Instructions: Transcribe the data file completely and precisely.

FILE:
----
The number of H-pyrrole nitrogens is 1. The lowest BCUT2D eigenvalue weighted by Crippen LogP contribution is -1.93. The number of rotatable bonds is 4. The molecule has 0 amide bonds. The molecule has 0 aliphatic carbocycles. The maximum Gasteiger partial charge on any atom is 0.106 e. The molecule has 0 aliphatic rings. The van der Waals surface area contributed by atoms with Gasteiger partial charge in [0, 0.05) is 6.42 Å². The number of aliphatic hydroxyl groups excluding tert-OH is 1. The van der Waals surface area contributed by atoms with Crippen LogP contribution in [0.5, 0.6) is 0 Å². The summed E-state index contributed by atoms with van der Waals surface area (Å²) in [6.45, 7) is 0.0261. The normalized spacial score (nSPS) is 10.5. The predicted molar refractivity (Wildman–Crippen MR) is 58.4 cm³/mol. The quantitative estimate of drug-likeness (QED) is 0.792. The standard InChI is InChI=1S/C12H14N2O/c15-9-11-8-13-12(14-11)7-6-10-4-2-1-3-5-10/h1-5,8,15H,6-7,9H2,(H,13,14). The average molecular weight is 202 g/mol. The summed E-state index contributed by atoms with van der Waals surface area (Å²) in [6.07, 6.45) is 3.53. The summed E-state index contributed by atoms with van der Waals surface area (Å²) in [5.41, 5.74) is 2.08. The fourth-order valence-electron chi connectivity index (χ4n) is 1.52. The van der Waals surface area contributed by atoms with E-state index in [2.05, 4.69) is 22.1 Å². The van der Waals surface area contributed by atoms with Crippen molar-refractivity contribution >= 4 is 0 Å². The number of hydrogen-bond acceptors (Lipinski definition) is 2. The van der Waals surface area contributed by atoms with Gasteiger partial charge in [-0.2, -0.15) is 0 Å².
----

The number of H-pyrrole nitrogens is 1. The lowest BCUT2D eigenvalue weighted by Crippen LogP contribution is -1.93. The number of rotatable bonds is 4. The molecule has 0 amide bonds. The molecule has 0 aliphatic carbocycles. The maximum Gasteiger partial charge on any atom is 0.106 e. The molecule has 0 aliphatic rings. The van der Waals surface area contributed by atoms with Gasteiger partial charge in [0, 0.05) is 6.42 Å². The number of aliphatic hydroxyl groups excluding tert-OH is 1. The van der Waals surface area contributed by atoms with Crippen LogP contribution in [0.5, 0.6) is 0 Å². The summed E-state index contributed by atoms with van der Waals surface area (Å²) in [6.45, 7) is 0.0261. The normalized spacial score (nSPS) is 10.5. The predicted molar refractivity (Wildman–Crippen MR) is 58.4 cm³/mol. The quantitative estimate of drug-likeness (QED) is 0.792. The standard InChI is InChI=1S/C12H14N2O/c15-9-11-8-13-12(14-11)7-6-10-4-2-1-3-5-10/h1-5,8,15H,6-7,9H2,(H,13,14). The average molecular weight is 202 g/mol. The summed E-state index contributed by atoms with van der Waals surface area (Å²) in [6.07, 6.45) is 3.53. The summed E-state index contributed by atoms with van der Waals surface area (Å²) in [5.41, 5.74) is 2.08. The fourth-order valence-electron chi connectivity index (χ4n) is 1.52. The van der Waals surface area contributed by atoms with E-state index in [2.05, 4.69) is 22.1 Å². The van der Waals surface area contributed by atoms with Crippen molar-refractivity contribution >= 4 is 0 Å². The number of hydrogen-bond acceptors (Lipinski definition) is 2. The van der Waals surface area contributed by atoms with Gasteiger partial charge in [-0.2, -0.15) is 0 Å².